Washington Evening Journal
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Washington schools prep budget amid funding concerns
WASHINGTON — School district officials discussed financial plans for next school year at a work session last week, where administrators said they were planning on steady School Supplemental Aid dollars and a push for returns from the Students First Act passed earlier this legislative session.
While the district has a plan, Superintendent Willie Stone said he worried about the future of school funding as the state’s tax projections show a $1.6 billion drop in general fund revenue over the next five years.
“My biggest worry is where our funding streams are going as a state right now,” he said. “By FY 2026, we’re going to be short $1.2 million because of the 4% flat tax. And if they have the numbers to say, ‘Hey, here’s how we’re getting out of that,’ I haven’t seen that yet.”
Stone said the district would plan its spending around steady SSA allocations in the meantime.
While this legislative session saw the first substantial increase in SSA funding in several years, Stone said he did not expect lawmakers to push the number back down in the near future, citing political pushback to Education Savings Accounts in the Students First Act.
“I don’t think the leading party can afford to not at least give us a good number next year,” Stone said. “Because of how they passed SSA, ‘We have plenty of money, this won’t be a problem, it’s not going to hurt schools,’ I’m not sure the following year they’ll be able to come in with a 1% (increase.) … I’m hoping it’s more (years) than that, but the finances are somewhat worrisome over the next several years.”
District Business Manager Jeff Dieleman said a change by a fraction of a percentage in School Supplemental Aid would have multimillion-dollar implications for public schools.
To make ends meet, Stone said the district would coordinate with St. James — a private Christian school in Washington — on encouraging students to sign up for Education Savings Accounts.
While he said the district still opposed tax dollar spending on private education, Stone said the move would help minimize the bill’s impact on Washington, which he estimated could net $72,000 from a clause that pays public schools when students use ESA funds to leave the district.
“St. James, we have a great relationship with them and they are essentially a feeder school for us, so we will work hard with them to make sure every parent signs up for that,” he said. “Because, not only will it help those parents to not have to pay … we’ll get the $1,200 on top of that, so it will help the district that most of those kids will go to in the future.”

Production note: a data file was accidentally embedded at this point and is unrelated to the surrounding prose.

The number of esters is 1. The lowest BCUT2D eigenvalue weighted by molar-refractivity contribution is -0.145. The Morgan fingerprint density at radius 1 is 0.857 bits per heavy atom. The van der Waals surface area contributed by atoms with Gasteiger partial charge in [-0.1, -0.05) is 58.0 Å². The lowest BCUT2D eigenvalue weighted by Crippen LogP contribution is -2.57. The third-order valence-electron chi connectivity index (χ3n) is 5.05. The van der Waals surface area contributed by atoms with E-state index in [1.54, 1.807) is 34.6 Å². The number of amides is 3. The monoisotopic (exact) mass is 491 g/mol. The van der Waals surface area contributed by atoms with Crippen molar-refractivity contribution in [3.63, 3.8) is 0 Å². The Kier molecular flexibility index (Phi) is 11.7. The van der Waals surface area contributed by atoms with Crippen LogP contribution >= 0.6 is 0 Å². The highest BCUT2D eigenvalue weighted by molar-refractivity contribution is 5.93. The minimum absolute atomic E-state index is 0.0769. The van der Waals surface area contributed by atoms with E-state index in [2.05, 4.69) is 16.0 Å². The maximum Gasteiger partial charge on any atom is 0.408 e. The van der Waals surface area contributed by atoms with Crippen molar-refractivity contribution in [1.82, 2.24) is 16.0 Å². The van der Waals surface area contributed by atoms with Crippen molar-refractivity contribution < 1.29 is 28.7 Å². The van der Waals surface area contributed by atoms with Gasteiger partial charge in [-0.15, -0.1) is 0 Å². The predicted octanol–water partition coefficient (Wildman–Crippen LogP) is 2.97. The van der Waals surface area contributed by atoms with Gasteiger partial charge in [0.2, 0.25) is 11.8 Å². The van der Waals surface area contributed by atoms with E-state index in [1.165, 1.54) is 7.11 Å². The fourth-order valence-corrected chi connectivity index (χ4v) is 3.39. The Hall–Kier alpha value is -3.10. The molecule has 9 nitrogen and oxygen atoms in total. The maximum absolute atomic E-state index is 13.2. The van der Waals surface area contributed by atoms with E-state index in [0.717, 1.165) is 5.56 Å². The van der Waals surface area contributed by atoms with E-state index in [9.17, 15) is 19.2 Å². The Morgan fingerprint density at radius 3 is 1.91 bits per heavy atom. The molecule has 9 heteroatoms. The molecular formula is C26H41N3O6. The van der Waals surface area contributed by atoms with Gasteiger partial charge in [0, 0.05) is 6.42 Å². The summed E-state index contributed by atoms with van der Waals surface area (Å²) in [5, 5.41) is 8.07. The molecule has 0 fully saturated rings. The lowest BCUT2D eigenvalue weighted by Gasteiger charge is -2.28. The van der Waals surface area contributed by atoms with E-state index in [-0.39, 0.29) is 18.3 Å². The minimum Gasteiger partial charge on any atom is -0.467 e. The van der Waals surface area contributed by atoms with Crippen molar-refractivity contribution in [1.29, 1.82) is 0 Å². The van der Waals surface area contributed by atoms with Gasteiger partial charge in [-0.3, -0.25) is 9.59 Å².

Other education officials were less optimistic. School Board President Troy Suchan said encouraging use of the accounts sent the wrong message.
He said the boost to private education would reduce opportunities for disabled students who may not qualify for enrollment, and risk movement of teachers to higher-budget, non-public institutions.
“At hundreds of schools across this state, they’re going to up their tuition the amount of what they’re getting,” he said. “It’s not going to change in the legislature if everyone’s sitting there going, ‘Oh, this is OK, this is OK’ … If everybody makes it nice and easy, it’s never gong to change back.”
Stone said he agreed, but that those risks were out of the district’s hands.
“I will keep fighting that because I don’t think that’s right, and I’m going to keep saying that’s not right,” he said. “But at the same time, I’m not going to turn money away that we can get for our students who are here, and our students that are going to come here … otherwise, they’re going to get the money and we won’t get jack crap.”
District officials said an early retirement option at the end of this school year would also help keep the books balanced. Stone described it as a “surgical tool” to trim down costs without layoffs or program rollbacks.
District Business Manager Jeff Dieleman said offering the package for staff every 5-7 years would free up funds to keep programs running. He expected the next offer to come in 2029.
“If you do big chunks every six or seven years, that helps your unspent balance,” he said. “This is really one of the only tools a board has to manage their budget, without cutting a program.”